82. 82. The Spectrum of Alcohol UseThe Spectrum of Alcohol Use heavy severe consumption none none consequences Risky Lower risk Alcohol Use Disorders Alcohol Use Disorders Abstinence Harmful, abuse Problem Alcoholism Dependence Unhealthy Use
  83. 83. “Broadening the Base of Treatment” IOM Report--1990 “Broadening the Base of Treatment” IOM Report--1990 LevelsofUSE none none TREATMENTINTENSITY Risky Use Use Abstinence / Non-Use 305.0 Problem Use 303.9
  84. 84. What is Addiction? • Substance use • Use behaviors and procurement behaviors persist despite problems due to use • Return to use after periods of abstinence, despite previous problems • Inability to consistently control use • Preoccupation with use/procurement; salience of use-related behaviors • Cognitive changes (over-valuation, de-valuation, minimization/denial) • Enhanced cue responsiveness via conditioning and generalization
  85. 85. Targeted Therapeutic Changes in Addiction Treatment • BEHAVIORAL CHANGES • Eliminate alcohol and other drug use behaviors • Eliminate other problematic behaviors • Expand repertoire of healthy behaviors • Develop alternative behaviors • BIOLOGICAL CHANGES • Resolve acute alcohol and other drug withdrawal symptoms • Physically stabilize the organism • Develop sense of personal responsibility for wellness • Initiate health promotion activities (e.g., diet, exercise, safe sex, sober sex
  86. 86. Targeted Therapeutic Changes in Addiction Treatment • COGNITIVE CHANGES • Increase awareness of illness • Increase awareness of negative consequences of use • Increase awareness of addictive disease in self • Decrease denial • AFFECTIVE CHANGES • Increase emotional awareness of negative consequences of use • Increase ability to tolerate feelings without defenses • Manage anxiety and depression • Manage shame and guilt
  87. 87. Targeted Therapeutic Changes in Addiction Treatment • SOCIAL CHANGES • Increase personal responsibility in all areas of life • Increase reliability and trustworthiness • Become resocialized: reestablished sober social network • Increase social coping skills: with spouse/partner, with colleagues, with neighbors, with strangers • SPIRITUAL CHANGES • Increase self-love/esteem; decrease self-loathing • Reestablish personal values • Enhance connectedness • Increase appreciation of transcendence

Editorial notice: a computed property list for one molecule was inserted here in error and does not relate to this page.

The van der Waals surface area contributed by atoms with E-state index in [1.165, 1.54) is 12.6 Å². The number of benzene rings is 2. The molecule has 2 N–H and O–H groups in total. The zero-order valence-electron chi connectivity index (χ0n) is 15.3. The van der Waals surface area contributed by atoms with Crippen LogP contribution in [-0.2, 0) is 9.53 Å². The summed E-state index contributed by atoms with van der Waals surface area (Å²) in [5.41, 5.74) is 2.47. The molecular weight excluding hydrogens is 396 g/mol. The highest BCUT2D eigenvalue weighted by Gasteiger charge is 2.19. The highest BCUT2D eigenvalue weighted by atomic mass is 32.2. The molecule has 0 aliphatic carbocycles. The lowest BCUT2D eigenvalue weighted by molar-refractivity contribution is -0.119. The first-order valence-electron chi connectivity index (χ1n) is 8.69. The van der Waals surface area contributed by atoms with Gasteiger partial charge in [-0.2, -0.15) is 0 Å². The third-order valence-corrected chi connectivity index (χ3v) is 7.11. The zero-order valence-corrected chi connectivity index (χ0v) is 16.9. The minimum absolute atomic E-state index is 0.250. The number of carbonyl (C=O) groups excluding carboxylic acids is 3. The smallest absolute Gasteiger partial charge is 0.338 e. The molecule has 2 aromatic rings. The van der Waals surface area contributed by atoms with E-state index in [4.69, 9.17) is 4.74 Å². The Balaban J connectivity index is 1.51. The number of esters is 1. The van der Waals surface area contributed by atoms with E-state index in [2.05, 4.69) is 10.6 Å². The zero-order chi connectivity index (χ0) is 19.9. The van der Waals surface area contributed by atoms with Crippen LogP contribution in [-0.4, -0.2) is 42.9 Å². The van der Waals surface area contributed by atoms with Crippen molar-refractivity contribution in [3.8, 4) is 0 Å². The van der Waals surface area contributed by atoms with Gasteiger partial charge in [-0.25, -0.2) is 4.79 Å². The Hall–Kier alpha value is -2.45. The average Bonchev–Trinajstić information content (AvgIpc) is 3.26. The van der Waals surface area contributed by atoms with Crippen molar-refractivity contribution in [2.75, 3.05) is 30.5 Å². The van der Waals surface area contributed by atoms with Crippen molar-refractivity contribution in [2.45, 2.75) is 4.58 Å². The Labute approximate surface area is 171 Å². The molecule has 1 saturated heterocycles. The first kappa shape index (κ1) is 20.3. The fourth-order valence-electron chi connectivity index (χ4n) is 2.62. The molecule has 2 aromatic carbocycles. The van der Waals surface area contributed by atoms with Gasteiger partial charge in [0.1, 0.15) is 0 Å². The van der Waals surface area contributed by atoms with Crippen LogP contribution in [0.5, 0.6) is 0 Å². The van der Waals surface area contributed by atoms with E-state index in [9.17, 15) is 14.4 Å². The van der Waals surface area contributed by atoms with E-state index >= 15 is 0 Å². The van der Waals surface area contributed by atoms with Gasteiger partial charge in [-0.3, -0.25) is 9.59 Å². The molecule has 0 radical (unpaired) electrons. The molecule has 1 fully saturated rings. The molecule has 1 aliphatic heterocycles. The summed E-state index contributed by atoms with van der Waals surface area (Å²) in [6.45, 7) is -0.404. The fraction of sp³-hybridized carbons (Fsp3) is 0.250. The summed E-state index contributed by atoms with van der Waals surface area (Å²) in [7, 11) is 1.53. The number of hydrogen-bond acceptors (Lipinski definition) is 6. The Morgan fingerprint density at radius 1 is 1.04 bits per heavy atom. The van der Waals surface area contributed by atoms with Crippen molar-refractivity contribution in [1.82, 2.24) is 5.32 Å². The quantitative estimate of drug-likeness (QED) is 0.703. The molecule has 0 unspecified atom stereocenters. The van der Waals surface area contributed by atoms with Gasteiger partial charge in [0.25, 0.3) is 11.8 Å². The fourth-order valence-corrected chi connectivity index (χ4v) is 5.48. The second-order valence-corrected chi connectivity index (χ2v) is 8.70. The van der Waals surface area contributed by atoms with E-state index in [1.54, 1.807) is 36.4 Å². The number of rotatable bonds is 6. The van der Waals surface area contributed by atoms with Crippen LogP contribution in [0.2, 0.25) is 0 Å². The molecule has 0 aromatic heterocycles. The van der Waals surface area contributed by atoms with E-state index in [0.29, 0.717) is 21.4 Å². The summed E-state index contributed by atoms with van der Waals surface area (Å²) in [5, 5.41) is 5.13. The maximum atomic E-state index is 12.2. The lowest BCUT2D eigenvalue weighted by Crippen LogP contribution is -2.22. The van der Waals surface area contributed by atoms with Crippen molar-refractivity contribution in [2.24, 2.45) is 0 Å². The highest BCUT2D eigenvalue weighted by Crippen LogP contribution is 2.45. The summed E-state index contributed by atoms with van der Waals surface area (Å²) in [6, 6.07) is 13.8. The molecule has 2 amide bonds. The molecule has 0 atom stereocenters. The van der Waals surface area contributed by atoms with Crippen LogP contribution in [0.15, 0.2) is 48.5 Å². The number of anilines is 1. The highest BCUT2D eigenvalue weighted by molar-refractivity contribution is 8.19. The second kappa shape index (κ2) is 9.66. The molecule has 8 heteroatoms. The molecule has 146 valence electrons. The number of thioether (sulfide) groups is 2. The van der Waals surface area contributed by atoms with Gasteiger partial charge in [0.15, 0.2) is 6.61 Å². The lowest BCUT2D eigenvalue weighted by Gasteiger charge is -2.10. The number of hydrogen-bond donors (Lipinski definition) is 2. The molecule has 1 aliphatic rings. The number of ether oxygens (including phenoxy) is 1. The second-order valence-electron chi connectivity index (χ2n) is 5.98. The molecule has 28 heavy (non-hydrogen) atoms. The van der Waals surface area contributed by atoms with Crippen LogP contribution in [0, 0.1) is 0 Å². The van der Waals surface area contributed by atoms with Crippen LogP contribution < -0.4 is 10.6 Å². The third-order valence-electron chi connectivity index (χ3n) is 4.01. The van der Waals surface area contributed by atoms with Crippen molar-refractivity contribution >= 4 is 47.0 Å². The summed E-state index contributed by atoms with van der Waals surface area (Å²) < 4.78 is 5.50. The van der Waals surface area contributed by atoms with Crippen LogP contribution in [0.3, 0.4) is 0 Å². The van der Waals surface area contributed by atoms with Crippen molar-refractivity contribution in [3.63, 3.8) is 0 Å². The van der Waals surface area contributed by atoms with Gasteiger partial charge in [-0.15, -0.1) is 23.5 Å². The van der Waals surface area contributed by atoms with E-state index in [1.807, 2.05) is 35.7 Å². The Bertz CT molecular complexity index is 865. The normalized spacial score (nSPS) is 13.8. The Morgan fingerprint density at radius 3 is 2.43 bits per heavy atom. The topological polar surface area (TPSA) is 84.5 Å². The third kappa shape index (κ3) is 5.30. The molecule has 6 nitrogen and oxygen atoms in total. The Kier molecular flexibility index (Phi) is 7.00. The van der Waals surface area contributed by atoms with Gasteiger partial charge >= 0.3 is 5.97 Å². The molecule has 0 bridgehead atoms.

88. 88. What are the options for Addiction Rehab? • General Outpatient (ASAM Level I) • Intensive Outpatient (ASAM Level II) • Day Treatment (ASAM Level II) • Residential—Medically Monitored Inpatient (Level III) • Hospital—Medically Managed Inpatient (Level IV)
  89. 89. Addiction is a Chronic Disease Often Pediatric Onset Usually Progressive, Sometimes Fatal Chronic Course: Relapsing & Remitting
  90. 90. Addiction Must Be MANAGED • Total lifetime abstinence after an index intervention sometimes occurs • The rule is that subsequent substance use will occur -- but is that ‘bad’ ? • Follow - up is the key to success, as for any chronic disease • Remember: ‘detox’ is NOT treatment of addiction (it’s treatment of intoxication or withdrawal, but not chronic disease mgmt.)
  91. 91. Goals of Chronic Disease Management • Minimize the frequency and severity of relapses • Maximize the duration of periods of remission and the quality of life during periods of remission • Reduce symptoms • Improve level of functioning
  92. 92. Addiction is Treatable • But not via detox alone • But not via acute interventions alone • But not via treating psychiatric co- morbidities alone • Compliance = for other chronic illnesses • Outcomes = for other chronic illnesses
  93. 93. Relapse Rates & Tx Compliance for Medical Conditions 40 50 55 30 70 30 Diabetes Hypertension Asthma % Relapsed (Mdn) in 1 Yr % Complied w Trt Plan O’Brien & McLellan, 1996 (The Lancet)
  94. 94. Therapeutic Pessimism • It’s endemic • It’s a creation of our own mental models • What’s the definition of success? • Is success measured during the application of treatment or is it measured after the withdrawal of treatment?
  95. 95. Evaluation of A Hypothetical Treatment 0 1 2 3 4 5 6 7 8 9 10 Pre During During During Post SymptomSeverity HYPERTENSIONHYPERTENSION 0 1 2 3 4 5 6 7 8 9 10 Pre During During During Post Stage of Treatment SymptomSeverity ADDICTION Just Like Hypertension, Addiction Is A Chronic Disease That Requires Continued Care Source: McLellan, AT, Addiction 97, 249-252, 2002.
  96. 96. Principles of Effective Treatment 1. No single treatment is appropriate for all 2. Treatment needs to be readily available 3. Effective treatment attends to the multiple needs of the individual 4. Treatment plans must be assessed and modified continually to meet changing needs
  97. 97. Principles of Effective Treatment 5. Remaining in treatment for an adequate period of time is critical for treatment effectiveness 6. Counseling and other behavioral therapies are critical components of effective treatment 7. Medications are an important element of treatment for many patients
  98. 98. Principles of Effective Treatment 8. Co-existing disorders should be treated in an integrated way 9. Medical detoxification is only the first stage of treatment 10. Treatment does not need to be voluntary to be effective
  99. 99. Principles of Effective Treatment 11. Possible drug use during treatment must be monitored continuously 12. Treatment programs should assess for HIV/AIDS, Hepatitis B & C, Tuberculosis and other infectious diseases and help clients modify at-risk behaviors 13. Recovery can be a long-term process and frequently requires multiple episodes of treatment - NIDA (1999) Principles of Drug Addiction Treatment
  100. 100. Evidence-Based Components • Cognitive Behavioral Interventions – Disease education – Life skills – Conflict resolution – Refusal skills – Managing triggers